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If there was ever any doubt that the U.S. federal budget would claim center-stage in the 2012 presidential race, it vanished with Mitt Romney's selection of House Budget Chair Paul Ryan (R-WI) as the GOP Vice Presidential nominee.
Although Mitt Romney has emphasized he will run on a Romney budget, not a Ryan budget, he has already endorsed central elements of Ryan's plan – such as significant cuts to Medicaid and education – and has indicated that the Congressman will play a lead role in shaping the Romney/Ryan platform.
Paul Ryan's federal budget proposal includes sweeping changes that supporters say are necessary to shrink bloated government and balance the federal budget, but opponents believe would be draconian in their impact on the American people and the economy.
Differences between the Ryan and Obama
Let’s look at some of the ways Paul Ryan’s federal budget projections differ dramatically from those of President Obama:
The Ryan budget spends $599 billion more on the Pentagon than the Obama budget over the next decade.
The Ryan budget cuts non-defense discretionary spending – including funding for veterans, the environment and social safety net programs – by $1.28 trillion below the Obama budget’s projections over the same ten years. For example, the education sector would see a 31 percent decline in funding for programs such as Title I and Head Start.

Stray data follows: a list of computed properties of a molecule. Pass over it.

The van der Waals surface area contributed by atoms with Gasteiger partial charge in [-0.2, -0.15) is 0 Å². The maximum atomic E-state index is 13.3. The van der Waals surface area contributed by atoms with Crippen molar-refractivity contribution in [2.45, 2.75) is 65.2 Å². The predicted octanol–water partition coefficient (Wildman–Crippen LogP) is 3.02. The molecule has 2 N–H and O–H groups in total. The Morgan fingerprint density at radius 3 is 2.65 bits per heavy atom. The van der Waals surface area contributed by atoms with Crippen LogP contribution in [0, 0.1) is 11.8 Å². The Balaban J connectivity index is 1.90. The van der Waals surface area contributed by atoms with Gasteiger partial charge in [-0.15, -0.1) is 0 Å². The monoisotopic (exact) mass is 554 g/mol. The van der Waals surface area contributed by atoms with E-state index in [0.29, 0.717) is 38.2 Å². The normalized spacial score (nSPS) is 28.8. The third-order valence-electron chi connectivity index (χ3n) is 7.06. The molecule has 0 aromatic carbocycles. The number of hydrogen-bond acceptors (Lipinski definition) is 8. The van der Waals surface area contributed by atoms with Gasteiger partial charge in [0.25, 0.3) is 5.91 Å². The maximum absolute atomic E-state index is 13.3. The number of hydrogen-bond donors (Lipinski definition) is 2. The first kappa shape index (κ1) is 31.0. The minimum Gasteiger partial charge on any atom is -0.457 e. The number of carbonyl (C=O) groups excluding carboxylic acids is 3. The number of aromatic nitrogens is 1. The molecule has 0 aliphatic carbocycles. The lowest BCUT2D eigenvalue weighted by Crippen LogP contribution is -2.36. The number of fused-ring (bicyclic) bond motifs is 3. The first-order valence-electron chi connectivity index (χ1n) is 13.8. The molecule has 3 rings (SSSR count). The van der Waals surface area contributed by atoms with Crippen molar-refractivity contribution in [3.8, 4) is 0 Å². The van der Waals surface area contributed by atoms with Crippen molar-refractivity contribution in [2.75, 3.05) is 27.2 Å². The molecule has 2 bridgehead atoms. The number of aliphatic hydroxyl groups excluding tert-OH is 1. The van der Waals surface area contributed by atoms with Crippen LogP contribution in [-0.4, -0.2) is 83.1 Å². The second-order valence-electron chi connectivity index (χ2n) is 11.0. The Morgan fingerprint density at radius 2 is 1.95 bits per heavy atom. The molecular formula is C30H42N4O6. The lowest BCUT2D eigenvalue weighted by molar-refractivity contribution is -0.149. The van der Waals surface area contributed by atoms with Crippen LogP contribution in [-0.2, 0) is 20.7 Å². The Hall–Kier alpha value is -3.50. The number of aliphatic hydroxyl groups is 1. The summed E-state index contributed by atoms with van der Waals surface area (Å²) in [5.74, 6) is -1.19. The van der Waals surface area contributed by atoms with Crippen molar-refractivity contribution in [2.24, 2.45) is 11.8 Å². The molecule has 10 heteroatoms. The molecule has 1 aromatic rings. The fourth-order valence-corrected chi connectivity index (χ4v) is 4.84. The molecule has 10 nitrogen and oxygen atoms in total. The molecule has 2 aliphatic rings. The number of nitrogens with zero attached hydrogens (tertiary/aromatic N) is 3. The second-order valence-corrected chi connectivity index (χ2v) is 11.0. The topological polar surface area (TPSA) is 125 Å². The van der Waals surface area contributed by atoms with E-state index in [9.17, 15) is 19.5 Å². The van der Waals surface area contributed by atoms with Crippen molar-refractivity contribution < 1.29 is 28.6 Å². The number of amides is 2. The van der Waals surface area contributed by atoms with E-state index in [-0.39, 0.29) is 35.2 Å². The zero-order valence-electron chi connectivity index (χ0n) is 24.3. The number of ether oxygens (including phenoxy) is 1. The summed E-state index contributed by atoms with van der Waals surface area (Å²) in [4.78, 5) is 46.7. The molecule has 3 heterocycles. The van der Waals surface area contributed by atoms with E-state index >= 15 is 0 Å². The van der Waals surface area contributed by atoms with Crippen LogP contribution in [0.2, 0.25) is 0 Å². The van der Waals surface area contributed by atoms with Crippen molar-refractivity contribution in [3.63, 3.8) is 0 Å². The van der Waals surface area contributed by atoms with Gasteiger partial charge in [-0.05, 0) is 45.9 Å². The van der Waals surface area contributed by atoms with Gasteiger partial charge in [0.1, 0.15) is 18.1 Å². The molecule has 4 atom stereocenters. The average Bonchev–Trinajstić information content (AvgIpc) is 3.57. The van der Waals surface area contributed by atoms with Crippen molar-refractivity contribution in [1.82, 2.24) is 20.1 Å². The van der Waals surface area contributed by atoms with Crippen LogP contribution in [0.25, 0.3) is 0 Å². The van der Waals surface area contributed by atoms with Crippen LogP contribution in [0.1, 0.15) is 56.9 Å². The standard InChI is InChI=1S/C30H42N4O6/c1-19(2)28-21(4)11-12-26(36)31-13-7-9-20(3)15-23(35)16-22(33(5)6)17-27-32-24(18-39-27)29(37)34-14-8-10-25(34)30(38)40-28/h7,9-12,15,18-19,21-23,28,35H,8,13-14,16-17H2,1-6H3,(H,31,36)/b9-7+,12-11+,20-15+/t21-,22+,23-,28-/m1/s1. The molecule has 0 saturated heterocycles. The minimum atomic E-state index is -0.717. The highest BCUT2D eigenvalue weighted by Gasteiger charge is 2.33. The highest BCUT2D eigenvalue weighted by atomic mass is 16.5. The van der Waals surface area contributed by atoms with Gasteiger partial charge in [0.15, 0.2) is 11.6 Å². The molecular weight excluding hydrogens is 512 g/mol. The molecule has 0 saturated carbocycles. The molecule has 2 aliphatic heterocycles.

These cuts would come on top of those imposed by sequestration through the Budget Control Act. In fact, Ryan’s budget would cut non-defense discretionary spending more than twice as much as the automatic spending cuts imposed by sequestration over the same period.
The Ryan budget is also notable because it does not increase revenue. No real revenue gains, along with significant hikes in military spending, are two of the reasons the Ryan budget projects a $287 billion deficit in 2022.
Differences between Romney and Obama
Prior to choosing Ryan as his running mate, Governor Romney had already begun differentiating himself from President Obama on a number of key issues. While Romney has yet to put forth detailed budget numbers, his policy positions tell us a great deal.
Time will tell just how much influence Congressman Ryan has on the GOP ticket. For now, one thing is certain: the 2012 presidential race will focus all eyes on the federal budget. The candidates’ budget numbers will tell us a lot about what they value – about their national priorities.
Updated September 7, 2012: National Priorities Project launches Election 2012: The Voter Guide